Two days ago, Monday evening, I took my telescope into my backyard to observe Mars.
Next week Wednesday, Thursday and Friday Mars will pass in front of the Beehive Cluster in Cancer. I wanted to familiarize myself with that part of the sky and with the current look of Mars.
Mars is very far away right now. The Earth will continue to move away from Mars until next winter. Right now, even at high powers, my small telescope shows Mars as a very small disk. There aren’t even hints of the polar caps or darker equatorial areas.
But Mars is very orange.
Mars is pure pumpkin these days. I mean, really orange. Pure pumpkin orange.
I used the word ‘pumpkin’ to describe Mars (and Aldebaran) last September, but the current color is much stronger. Perhaps because the light is coming from a much smaller disk.
Mars now looks like some giant hurled a pumpkin up into the black night sky and then turned a blazing spotlight onto the distant squash.
I considered doing an oil pastel sketch of Mars, but Monday evening Mars was in a patch of sky with no background stars. Even at my telescope’s lowest power, 36x, there were no field stars visible along with Mars. I thought even an impressionistic rendering would need something more than just the planet.
I was shocked, in fact, by the look of the sky to the west on Monday.
I’ve noticed for the last couple of years that light pollution was bad, but Monday I got a view of just how bad.
Looking west, I could see—just barely—Pollux and Castor in Gemini. I could see Procyon in Canis Minor.
And that was all.
And I suspect that somebody new to the stars might have missed Pollux and Castor. The entire western horizon was Procyon and that’s about it.
I first located Mars by finding Pollux and Castor in my binoculars and then sweeping south along the ecliptic.
This business of cloudless skies with no stars—or almost no stars—is getting kind of bizarre. In fact, some academics suggest there is a whole new celestial mythos being born.
Here’s a bit of an extended quote about the problem:
An incident that emphasizes just how far some city dwellers are removed from real stars occurred in the hours following a major Los Angeles-area earthquake in 1994. The 4 a.m. quake, centered in Northridge, California, had prompted almost everybody who felt it to rush outdoors for safety and to inspect the damage. But the trembling landscape had also knocked out power over a wide area.
Standing outside in total darkness for the first time in memory, hundreds of thousands of people saw a sky untarnished by city lights. That night and over the next few weeks, emergency organizations as well as observatories and radio stations in the L. A. area received hundreds of calls from people wondering whether the sudden brightening of the stars and the appearance of a ‘silver cloud’ (the Milky Way) had caused the quake. Such a reaction can come only from people who have never seen the night sky away from city lights.
According to Ed Krupp, director of the Griffith Observatory in Los Angeles, many of the anxious callers were reluctant to believe that what they had seen while the power was off was the normal appearance of the real night sky. Krupp, an expert in sky mythology and constellation lore, says that a new mythology has appeared over the past 25 years, a period which coincides with a massive increase in the quantity and brightness of outdoor lighting fixtures.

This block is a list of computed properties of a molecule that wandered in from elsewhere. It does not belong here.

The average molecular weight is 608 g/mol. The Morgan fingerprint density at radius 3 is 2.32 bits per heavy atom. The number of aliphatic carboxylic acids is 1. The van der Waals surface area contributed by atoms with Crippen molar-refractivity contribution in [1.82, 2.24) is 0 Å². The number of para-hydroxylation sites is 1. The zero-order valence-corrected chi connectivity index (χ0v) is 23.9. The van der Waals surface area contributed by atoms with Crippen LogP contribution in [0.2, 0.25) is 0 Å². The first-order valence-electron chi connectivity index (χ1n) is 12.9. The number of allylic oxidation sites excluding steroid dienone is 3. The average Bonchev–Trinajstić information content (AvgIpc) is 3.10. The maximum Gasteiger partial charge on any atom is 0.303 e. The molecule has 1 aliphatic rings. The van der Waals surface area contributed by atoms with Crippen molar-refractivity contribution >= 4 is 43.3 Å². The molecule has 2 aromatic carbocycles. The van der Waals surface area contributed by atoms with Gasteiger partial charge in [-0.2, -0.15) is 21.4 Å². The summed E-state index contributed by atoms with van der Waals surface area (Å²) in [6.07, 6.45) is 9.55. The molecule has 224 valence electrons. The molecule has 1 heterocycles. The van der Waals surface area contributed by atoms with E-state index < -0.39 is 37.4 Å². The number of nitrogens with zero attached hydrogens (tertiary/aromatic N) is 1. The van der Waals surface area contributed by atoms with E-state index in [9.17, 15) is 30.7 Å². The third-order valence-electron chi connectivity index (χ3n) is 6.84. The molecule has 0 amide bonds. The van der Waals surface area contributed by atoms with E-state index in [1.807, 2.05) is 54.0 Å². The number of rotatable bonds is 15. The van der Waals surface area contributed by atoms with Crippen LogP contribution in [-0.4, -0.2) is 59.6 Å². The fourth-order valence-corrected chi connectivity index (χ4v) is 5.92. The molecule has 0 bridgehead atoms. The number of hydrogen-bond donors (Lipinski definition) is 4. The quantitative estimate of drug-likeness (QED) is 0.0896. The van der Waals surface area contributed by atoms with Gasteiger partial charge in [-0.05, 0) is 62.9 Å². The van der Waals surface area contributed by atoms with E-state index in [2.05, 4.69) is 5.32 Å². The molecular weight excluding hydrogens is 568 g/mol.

“Since so many of us never see a non-light polluted sky from one year to the next,” he explains, “a mythology about what people think a true star-filled sky looks like has emerged.”
This has spawned what I call urban star myths—generally accepted ‘facts’ about the appearance of the night sky—that can be proved false by just looking at a starry night sky. But, of course, that’s the problem.
“NightWatch: A Practical Guide to Viewing the Universe”
I’m looking forward to next week. The pumpkin orange of Mars against the glittering white stars of the Beehive should be remarkable and I’ll definitely do a sketch or two of the scene.
But also I’m cautioning myself to remember how light polluted our skies have become. I’m not sure what the Beehive will look like. I last observed the Beehive a couple of decades back under much darker skies. I should have checked out the Beehive Monday, but I got completely engrossed in the whole pumpkin orange color of Mars.
A few days ago I mentioned that last winter I did some tests using oil pastels of celestial scenes. I thought I’d tossed out the results, but Tuesday I found a little notebook with one of the tests in it.
By a coincidence, the oil pastel test I found is one of orange-red Aldebaran in the open cluster of the Hyades in Taurus. Aldebaran is more scarlet than pumpkin colored. But the view can be remarkable.
I observed Aldebaran on a freezing winter night when the star and cluster were high in the sky, as far from light pollution as you can get around here.
Looking at the scene through my binoculars, it was almost possible to pretend that I wasn’t standing on my grass back lawn, but rather out in space, too, looking through a viewport of a spaceship at the glittering scarlet star and the glittering white and black backdrop.
I did this oil pastel sketch trying to catch something of the overall scene. The size of Aldebaran and the stars are exaggerated because I was trying to capture a little of the glittering effect. I compressed, a little, the overall size of the cluster.
However, subjectively, this very rough oil pastel sketch does bring back almost completely my memories of the scene, my experience—my impression—of what I observed that night.